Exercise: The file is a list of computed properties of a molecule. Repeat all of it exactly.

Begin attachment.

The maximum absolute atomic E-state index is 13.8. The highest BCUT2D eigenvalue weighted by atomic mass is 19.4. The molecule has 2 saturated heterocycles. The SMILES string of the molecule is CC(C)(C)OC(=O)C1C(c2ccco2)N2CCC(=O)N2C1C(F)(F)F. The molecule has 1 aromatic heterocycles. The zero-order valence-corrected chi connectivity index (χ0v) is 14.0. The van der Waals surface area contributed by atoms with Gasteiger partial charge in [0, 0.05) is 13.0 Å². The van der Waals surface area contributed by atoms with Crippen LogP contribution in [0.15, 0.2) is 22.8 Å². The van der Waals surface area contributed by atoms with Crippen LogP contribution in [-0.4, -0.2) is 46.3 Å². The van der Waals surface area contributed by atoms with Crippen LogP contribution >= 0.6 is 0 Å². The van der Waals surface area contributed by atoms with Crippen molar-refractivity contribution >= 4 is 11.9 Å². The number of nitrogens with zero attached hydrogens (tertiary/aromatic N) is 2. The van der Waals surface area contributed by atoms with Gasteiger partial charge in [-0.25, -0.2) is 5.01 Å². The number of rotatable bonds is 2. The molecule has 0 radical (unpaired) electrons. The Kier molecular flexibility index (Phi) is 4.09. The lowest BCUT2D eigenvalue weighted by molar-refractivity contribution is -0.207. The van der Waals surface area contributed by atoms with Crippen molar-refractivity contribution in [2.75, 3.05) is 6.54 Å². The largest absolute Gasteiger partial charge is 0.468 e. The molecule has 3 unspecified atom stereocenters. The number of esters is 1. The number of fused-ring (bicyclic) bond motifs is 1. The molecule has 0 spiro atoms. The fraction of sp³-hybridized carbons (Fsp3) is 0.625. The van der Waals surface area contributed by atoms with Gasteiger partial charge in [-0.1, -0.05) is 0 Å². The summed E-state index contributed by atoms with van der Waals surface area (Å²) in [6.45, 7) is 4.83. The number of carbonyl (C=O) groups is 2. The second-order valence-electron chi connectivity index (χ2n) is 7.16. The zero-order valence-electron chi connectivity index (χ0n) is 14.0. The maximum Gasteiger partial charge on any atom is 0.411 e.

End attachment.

The maximum absolute atomic E-state index is 13.8. The highest BCUT2D eigenvalue weighted by atomic mass is 19.4. The molecule has 2 saturated heterocycles. The SMILES string of the molecule is CC(C)(C)OC(=O)C1C(c2ccco2)N2CCC(=O)N2C1C(F)(F)F. The molecule has 1 aromatic heterocycles. The zero-order valence-corrected chi connectivity index (χ0v) is 14.0. The van der Waals surface area contributed by atoms with Gasteiger partial charge in [0, 0.05) is 13.0 Å². The van der Waals surface area contributed by atoms with Crippen LogP contribution in [0.15, 0.2) is 22.8 Å². The van der Waals surface area contributed by atoms with Crippen LogP contribution in [-0.4, -0.2) is 46.3 Å². The van der Waals surface area contributed by atoms with Crippen LogP contribution >= 0.6 is 0 Å². The van der Waals surface area contributed by atoms with Crippen molar-refractivity contribution >= 4 is 11.9 Å². The number of nitrogens with zero attached hydrogens (tertiary/aromatic N) is 2. The van der Waals surface area contributed by atoms with Gasteiger partial charge in [-0.25, -0.2) is 5.01 Å². The number of rotatable bonds is 2. The molecule has 0 radical (unpaired) electrons. The Kier molecular flexibility index (Phi) is 4.09. The lowest BCUT2D eigenvalue weighted by molar-refractivity contribution is -0.207. The van der Waals surface area contributed by atoms with Crippen molar-refractivity contribution in [2.75, 3.05) is 6.54 Å². The largest absolute Gasteiger partial charge is 0.468 e. The molecule has 3 unspecified atom stereocenters. The number of esters is 1. The number of fused-ring (bicyclic) bond motifs is 1. The molecule has 0 spiro atoms. The fraction of sp³-hybridized carbons (Fsp3) is 0.625. The van der Waals surface area contributed by atoms with Gasteiger partial charge in [-0.1, -0.05) is 0 Å². The summed E-state index contributed by atoms with van der Waals surface area (Å²) in [6.45, 7) is 4.83. The number of carbonyl (C=O) groups is 2. The second-order valence-electron chi connectivity index (χ2n) is 7.16. The zero-order valence-electron chi connectivity index (χ0n) is 14.0. The maximum Gasteiger partial charge on any atom is 0.411 e.